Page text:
Three Poems, by Ellen Reed.


The old poets nudge knowingly
page to page murmurs about love, death, the sea
100 years at a turn, salt-grasses combed continually
by their autumn wind, truth morsels and fallen leaves, they share
crisp from the plate, sip and pass the old church bell.
Unforeseen am I, hidden by this lap-top hell
so lost are my eyes, craning to fill
television screens and windshields
blocking a drift of pine needles, nor can their poem
justify my stare, or answer
these blank fingers tapping on the glass
the Morse code of an ass.

The swimmer and the sea

The dip and cry of gulls.
Like a man's expression
The face of the sea!
The tine scrambling under ledges
in recurring tidepools of his thoughts.
Tsk and thump of waves
carried high with salt-sparked wind...

She runs a hand over a smooth line of herself,
a hull of buoyant instincts.
Her feet push into the hard wet sand.
She observes the currents of this man
deep and strong
clear as water in her hand
yet opaque in the horizon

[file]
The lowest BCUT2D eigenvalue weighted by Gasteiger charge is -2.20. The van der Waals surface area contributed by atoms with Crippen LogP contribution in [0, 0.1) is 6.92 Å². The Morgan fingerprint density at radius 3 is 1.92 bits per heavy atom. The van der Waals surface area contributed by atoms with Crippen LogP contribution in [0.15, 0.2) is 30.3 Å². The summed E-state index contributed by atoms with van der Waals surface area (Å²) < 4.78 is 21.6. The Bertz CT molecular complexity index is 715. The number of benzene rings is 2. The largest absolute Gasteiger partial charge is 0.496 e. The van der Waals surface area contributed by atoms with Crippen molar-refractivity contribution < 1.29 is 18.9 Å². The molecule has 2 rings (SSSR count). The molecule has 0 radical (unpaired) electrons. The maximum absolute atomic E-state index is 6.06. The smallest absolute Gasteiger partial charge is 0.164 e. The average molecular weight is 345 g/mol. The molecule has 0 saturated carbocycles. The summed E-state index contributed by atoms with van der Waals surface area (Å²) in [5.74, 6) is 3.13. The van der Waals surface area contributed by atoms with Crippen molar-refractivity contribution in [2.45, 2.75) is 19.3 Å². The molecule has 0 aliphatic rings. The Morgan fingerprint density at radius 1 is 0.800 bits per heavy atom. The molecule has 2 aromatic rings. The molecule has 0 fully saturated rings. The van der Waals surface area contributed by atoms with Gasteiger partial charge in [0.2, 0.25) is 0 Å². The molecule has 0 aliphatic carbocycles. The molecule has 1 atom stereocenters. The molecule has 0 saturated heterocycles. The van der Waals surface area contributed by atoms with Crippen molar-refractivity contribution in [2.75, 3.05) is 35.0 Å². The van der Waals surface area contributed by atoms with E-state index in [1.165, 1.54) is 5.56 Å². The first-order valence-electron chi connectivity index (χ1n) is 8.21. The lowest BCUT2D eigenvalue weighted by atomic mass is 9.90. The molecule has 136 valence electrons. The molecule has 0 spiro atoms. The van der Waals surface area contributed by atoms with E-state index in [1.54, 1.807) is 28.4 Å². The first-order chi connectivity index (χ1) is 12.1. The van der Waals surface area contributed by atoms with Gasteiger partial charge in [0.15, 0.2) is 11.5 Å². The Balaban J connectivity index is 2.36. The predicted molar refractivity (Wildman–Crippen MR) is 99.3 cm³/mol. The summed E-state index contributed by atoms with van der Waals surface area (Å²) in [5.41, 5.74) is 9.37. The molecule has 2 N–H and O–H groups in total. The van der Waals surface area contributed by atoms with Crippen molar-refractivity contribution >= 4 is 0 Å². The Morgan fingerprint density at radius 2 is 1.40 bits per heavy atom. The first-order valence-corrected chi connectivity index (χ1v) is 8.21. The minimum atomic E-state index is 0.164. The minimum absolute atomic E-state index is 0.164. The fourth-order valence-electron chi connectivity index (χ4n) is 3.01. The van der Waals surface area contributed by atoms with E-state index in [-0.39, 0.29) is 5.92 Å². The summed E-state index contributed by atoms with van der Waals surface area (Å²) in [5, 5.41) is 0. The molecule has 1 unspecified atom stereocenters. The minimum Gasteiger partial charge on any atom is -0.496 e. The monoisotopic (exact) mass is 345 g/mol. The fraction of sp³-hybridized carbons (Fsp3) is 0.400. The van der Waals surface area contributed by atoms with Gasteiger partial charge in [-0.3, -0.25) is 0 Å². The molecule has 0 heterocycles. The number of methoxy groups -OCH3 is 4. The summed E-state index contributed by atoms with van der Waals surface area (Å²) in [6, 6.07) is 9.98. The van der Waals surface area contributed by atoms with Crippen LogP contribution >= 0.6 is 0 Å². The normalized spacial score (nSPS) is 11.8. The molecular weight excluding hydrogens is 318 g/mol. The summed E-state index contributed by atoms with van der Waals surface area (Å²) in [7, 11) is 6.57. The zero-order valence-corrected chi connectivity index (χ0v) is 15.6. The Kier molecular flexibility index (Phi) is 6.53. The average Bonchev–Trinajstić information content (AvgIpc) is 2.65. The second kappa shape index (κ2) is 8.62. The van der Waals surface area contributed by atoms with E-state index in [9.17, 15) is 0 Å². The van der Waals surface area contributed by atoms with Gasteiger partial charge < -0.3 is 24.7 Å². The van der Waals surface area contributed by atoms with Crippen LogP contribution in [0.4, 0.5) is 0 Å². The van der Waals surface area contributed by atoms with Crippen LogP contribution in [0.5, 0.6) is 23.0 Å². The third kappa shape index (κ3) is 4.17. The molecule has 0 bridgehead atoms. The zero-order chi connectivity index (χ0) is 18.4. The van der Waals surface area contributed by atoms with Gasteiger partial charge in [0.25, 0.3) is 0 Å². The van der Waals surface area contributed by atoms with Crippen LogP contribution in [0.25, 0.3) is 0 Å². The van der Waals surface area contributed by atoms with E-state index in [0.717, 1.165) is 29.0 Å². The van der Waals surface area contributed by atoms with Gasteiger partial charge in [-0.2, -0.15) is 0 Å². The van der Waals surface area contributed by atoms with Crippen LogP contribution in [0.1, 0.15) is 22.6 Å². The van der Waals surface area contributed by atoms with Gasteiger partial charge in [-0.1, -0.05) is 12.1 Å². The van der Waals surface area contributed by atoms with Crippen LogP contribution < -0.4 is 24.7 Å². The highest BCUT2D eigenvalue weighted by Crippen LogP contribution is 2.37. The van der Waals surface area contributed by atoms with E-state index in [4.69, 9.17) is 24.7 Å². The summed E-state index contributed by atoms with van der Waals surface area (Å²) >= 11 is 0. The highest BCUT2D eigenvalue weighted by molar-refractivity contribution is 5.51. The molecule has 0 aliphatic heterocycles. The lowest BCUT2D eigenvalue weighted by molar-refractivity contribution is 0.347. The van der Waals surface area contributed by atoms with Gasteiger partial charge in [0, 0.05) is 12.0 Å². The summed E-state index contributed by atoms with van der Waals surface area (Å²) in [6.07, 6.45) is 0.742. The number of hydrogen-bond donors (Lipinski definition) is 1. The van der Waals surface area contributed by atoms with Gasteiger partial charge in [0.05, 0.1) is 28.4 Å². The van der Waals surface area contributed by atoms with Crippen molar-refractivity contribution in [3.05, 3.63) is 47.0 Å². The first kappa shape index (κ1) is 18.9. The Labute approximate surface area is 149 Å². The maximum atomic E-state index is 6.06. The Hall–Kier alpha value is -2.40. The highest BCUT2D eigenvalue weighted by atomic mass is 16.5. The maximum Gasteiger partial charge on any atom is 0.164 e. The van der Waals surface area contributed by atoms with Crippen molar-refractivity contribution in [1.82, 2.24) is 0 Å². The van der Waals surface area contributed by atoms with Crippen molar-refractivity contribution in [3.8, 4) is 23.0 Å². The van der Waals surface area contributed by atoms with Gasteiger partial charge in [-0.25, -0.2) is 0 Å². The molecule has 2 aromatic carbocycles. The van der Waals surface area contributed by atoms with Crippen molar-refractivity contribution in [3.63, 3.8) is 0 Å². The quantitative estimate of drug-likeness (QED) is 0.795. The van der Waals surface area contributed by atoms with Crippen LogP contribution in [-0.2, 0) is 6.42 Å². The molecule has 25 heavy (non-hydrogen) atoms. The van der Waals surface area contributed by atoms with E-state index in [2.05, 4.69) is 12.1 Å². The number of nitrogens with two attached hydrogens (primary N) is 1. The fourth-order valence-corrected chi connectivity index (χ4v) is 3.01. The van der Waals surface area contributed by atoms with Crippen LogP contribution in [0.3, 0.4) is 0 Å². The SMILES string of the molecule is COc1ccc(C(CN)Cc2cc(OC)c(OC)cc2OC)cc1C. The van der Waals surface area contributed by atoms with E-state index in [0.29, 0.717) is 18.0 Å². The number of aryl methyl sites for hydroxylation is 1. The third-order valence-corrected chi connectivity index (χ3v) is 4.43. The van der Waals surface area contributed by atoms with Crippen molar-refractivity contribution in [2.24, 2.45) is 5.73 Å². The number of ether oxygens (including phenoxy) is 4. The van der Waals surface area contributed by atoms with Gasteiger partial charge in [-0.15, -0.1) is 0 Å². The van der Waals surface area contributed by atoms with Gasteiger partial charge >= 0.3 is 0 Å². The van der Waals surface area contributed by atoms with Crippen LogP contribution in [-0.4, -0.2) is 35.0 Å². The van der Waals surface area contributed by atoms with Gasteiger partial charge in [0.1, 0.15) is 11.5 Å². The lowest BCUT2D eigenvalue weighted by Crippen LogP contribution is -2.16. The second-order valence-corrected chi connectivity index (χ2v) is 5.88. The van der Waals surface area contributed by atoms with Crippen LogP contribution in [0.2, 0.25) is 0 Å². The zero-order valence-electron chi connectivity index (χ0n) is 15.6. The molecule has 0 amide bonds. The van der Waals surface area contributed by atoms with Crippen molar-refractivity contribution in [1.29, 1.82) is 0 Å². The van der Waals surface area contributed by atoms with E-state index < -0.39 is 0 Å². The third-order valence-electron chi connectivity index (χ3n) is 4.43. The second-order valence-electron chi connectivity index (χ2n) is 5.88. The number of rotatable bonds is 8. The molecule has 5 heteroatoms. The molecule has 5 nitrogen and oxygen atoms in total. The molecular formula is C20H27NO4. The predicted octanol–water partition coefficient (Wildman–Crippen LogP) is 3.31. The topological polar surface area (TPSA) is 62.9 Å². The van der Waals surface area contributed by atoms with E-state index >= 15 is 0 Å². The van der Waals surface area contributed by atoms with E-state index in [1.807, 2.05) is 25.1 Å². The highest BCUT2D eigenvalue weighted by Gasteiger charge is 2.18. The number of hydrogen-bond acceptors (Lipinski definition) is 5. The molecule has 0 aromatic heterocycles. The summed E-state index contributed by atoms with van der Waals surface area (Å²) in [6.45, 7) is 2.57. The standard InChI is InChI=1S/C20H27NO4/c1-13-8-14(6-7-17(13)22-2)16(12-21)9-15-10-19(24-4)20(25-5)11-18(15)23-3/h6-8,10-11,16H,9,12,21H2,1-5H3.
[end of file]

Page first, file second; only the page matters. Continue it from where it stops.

the line he sharpens
beyond her gaze, her longing...

Unexpectedly, his closest edge expands
ambushing her toes, over-filling the ledge
dissolving her grip on the sand
as she goes to meet him,
grasped at the knees then pulled by the waist
she slips in with a breath, wrapped tight as skin
and felt, every warm inch, by the sea.

The last decimal place

The calculation of our break-up is an ongoing operation to find some correct answer,
meaning mediaeval precision comes sleepless to our sheathed memory, stripped
like a wire by trembling mathematician or amateur electrician hands twisting
these bright copper strands of our uncounted hours apart, currently found
strung throughout walls and re-runs, connecting at the floor to a black
endless cable feeding the night, emptying more time into this space.
This factoring, timeless divisor is leaving you as the remainder.
Long division doesn't give up for lost only this many places
to the right of the dot. A whole number is coming yet,
in muted images thinner than the glassed screen
finer than threads of light, firing each shock
underground, swerving backwards down
the cable weaving past things buried
horizontally in the earth out there.
To you, your high-noon shovel,
wet arms alive with straining
still pouring out the beaten
boy's hot tears, my last
cry, minutely focused
into pale noise, may
with arithmetic ear
break down to
someday be

Ellen Reed retired from 10 years in the skydiving/parachute equipment industry and settled in Glenmont, NY in 1993. She makes poetry, short stories, miniature drawings and paintings, and shows her work every two years or so. She drives a school bus, restores old photographs and paintings, and competes in state and national archery tournaments.

To Of(f)course home page

To Index of this issue.